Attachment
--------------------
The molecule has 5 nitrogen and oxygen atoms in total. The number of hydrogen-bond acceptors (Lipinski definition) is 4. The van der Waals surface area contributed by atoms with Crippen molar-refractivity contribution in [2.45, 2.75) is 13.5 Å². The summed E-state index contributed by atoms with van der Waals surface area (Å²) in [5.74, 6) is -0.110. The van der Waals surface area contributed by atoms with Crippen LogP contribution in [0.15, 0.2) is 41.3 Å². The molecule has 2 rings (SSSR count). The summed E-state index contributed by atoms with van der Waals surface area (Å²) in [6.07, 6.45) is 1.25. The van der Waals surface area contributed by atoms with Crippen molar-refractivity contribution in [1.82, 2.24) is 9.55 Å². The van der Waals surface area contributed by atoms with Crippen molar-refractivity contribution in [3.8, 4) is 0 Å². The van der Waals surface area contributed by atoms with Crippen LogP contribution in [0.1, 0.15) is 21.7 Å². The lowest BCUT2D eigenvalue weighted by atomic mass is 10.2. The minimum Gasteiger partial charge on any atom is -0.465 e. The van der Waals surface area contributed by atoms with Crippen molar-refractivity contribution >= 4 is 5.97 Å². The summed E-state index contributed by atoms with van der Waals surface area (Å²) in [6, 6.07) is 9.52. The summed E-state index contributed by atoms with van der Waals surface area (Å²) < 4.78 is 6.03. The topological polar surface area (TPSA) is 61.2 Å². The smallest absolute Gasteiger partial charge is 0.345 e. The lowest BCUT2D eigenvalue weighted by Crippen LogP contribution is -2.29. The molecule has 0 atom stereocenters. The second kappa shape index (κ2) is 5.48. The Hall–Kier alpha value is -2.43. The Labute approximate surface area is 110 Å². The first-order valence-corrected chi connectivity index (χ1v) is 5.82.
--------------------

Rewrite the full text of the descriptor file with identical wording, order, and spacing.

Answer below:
The molecule has 5 nitrogen and oxygen atoms in total. The number of hydrogen-bond acceptors (Lipinski definition) is 4. The van der Waals surface area contributed by atoms with Crippen molar-refractivity contribution in [2.45, 2.75) is 13.5 Å². The summed E-state index contributed by atoms with van der Waals surface area (Å²) in [5.74, 6) is -0.110. The van der Waals surface area contributed by atoms with Crippen LogP contribution in [0.15, 0.2) is 41.3 Å². The molecule has 2 rings (SSSR count). The summed E-state index contributed by atoms with van der Waals surface area (Å²) in [6.07, 6.45) is 1.25. The van der Waals surface area contributed by atoms with Crippen molar-refractivity contribution in [1.82, 2.24) is 9.55 Å². The van der Waals surface area contributed by atoms with Crippen molar-refractivity contribution in [3.8, 4) is 0 Å². The van der Waals surface area contributed by atoms with Crippen LogP contribution in [0.1, 0.15) is 21.7 Å². The lowest BCUT2D eigenvalue weighted by atomic mass is 10.2. The minimum Gasteiger partial charge on any atom is -0.465 e. The van der Waals surface area contributed by atoms with Crippen molar-refractivity contribution >= 4 is 5.97 Å². The summed E-state index contributed by atoms with van der Waals surface area (Å²) in [6, 6.07) is 9.52. The summed E-state index contributed by atoms with van der Waals surface area (Å²) < 4.78 is 6.03. The topological polar surface area (TPSA) is 61.2 Å². The smallest absolute Gasteiger partial charge is 0.345 e. The lowest BCUT2D eigenvalue weighted by Crippen LogP contribution is -2.29. The molecule has 0 atom stereocenters. The second kappa shape index (κ2) is 5.48. The Hall–Kier alpha value is -2.43. The Labute approximate surface area is 110 Å². The first-order valence-corrected chi connectivity index (χ1v) is 5.82.